The Prime Minister wishes me to say that he is not prepared to agree to the evacuation of any pictures, which he feels would be quite securely placed if there was adequate protection for them – if necessary, under ground. [16]

So the pictures duly found their way to the tunnels of the Manod slate quarry, near Blaenau Ffestiniog, which were extensively modified to accommodate the collection from 1941. The book has many excellent photographs of the facilities, with an impressive map of the various connecting tunnels – in fact a narrow-gauge railway was constructed to carry the pictures to their storage points. The main difficulty was bringing the larger paintings (in their protective crates) to Manod on the narrow roads and their low railway bridges. One problem was Van Dyck’s Equestrian Portrait of Charles I : “the road was hollowed out to allow the huge triangular crate (known as the ‘Elephant Case’)” through one of these bridges [76]. This discussion is followed by an amusing photograph of National Gallery staff handling Philippe de Champaigne’s large framed Portrait of Cardinal Richelieu at Manod – they look small next to the Cardinal. And the book ends on a superb full-page colour photograph of Charles I’s intact portrait hung again in its full glory at the Gallery in June 1945.

The precautionary removal of the paintings was not in vain. A section of the book is devoted to the destructions of the Blitz, with a full photographic record of the parts of the National Gallery which were destroyed by bombing. Ironically, the burning due to incendiary bombs of Hampton’s furniture store next door to the Gallery made its future extension possible – the site is now occupied by the Sainsbury Wing. Still, many rooms remained intact – and their walls empty of their usual occupiers. On top of imagining the concerts to fill the gaps as best he could, Kenneth Clark came up with what turned out to be a great idea: temporarily filling some of the rooms with the paintings of the Official War Artists – a scheme for which he was a prime mover.(1) The first exhibition of their works took place in July 1940, and the practice lasted until the end of the war. The book has a very interesting photograph of two soldiers looking at The Withdrawal from Dunkirk, June 1940 (Charles Cundall, 1940) in one of the temporary War Pictures by British Artists Exhibitions. Major works like Paul Nash’s Totes Meer (Dead Sea) (1940-41) were shown on these occasions. Another initiative, when the bombing raids became less frequent after the opening of the Russian Front in June 1941, was the Picture of the Month scheme, with one important picture in the Gallery’s collection brought back from its Welsh shelter to be exhibited alone in one of the empty rooms. At night, the canvas was removed, to be stored in a special bomb-proof room in the basement. Masterpieces like Velazquez’s Toilet of Venus (The Rokeby Venus) or El Greco’s Christ driving the Traders from the Temple attracted huge crowds, seen queing on the Trafalgar Square steps on a number of photographs. Other ways were found to attract visitors and fill the Gallery, notably by cashing on the public’s insatiable appetite for anything connected with Reconstruction – hence the ‘Greater London: Towards a Master Plan’ (1943) or ‘Design at Home’ (1945) "non-art" [93] exhibitions. A useful appendix gives a full list of all the events organised in the Gallery by its resourceful Director from 1940 to 1945 [126].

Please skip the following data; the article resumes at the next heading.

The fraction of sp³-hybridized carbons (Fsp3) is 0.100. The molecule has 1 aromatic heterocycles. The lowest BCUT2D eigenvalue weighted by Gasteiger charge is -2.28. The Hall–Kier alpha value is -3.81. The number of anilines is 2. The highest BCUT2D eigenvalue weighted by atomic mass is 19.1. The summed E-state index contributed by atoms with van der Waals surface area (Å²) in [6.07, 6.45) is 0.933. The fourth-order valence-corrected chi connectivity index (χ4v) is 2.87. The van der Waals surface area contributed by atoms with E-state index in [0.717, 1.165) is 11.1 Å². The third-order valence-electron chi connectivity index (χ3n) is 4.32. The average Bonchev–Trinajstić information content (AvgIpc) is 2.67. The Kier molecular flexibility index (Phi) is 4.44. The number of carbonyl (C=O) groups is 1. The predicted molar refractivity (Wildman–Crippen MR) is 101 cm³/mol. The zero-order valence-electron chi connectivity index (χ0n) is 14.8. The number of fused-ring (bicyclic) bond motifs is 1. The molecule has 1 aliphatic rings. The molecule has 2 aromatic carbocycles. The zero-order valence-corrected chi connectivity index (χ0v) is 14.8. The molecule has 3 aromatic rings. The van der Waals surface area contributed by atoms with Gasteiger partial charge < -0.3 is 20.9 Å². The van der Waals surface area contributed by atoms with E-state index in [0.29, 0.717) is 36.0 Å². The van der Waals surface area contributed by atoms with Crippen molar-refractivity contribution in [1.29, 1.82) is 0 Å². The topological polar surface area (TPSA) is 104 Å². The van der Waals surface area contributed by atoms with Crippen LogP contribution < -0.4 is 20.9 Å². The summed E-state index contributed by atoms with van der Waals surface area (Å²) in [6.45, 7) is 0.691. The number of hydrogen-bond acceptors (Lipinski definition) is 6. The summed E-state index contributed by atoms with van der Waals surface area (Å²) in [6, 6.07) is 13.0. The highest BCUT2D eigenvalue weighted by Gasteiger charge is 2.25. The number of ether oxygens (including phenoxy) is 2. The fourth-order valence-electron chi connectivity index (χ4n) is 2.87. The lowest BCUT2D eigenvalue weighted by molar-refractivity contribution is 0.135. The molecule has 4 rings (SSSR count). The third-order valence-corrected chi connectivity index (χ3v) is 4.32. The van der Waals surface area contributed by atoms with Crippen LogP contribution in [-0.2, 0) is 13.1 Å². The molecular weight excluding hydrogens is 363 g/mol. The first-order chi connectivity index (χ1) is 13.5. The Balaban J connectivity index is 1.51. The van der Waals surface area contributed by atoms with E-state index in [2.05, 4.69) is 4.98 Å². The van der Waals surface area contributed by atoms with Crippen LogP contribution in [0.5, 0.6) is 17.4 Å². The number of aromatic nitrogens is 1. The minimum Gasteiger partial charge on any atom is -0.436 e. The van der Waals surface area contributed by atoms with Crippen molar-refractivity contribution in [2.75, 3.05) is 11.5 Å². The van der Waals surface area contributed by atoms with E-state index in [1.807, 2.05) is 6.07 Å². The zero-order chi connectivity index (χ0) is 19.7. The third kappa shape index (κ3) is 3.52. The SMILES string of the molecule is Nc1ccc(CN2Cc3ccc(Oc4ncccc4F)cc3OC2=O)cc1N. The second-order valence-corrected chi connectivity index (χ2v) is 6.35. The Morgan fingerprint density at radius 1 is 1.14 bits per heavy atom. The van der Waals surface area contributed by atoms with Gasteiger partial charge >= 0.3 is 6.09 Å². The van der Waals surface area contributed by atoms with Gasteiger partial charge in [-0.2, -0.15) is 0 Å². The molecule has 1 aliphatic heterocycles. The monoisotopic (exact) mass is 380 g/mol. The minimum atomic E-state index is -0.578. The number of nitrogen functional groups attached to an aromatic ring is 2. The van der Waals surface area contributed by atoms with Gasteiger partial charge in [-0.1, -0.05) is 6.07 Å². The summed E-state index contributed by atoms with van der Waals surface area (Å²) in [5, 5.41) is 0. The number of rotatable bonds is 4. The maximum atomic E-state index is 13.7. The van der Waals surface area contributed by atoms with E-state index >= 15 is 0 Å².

This is a very attractive book, as we said, and it is usefully complemented by an optional 45-minute DVD showing more or less the same photographs, and giving more or less the same commentaries (2) – but with musical clips of the Myra Hess concerts with which the book cannot compete. Both are unreservedly recommended for University Libraries – and both would make ideal presents for lovers of the Gallery.


(1) For a full treatment, see the excellent monograph, Brian Foss, War Paint: Art, War, State and Identity in Britain, 1939-1945. Yale University Press, 2007. See Cercles review.

(2) The National Gallery also has pages on the subject on its website.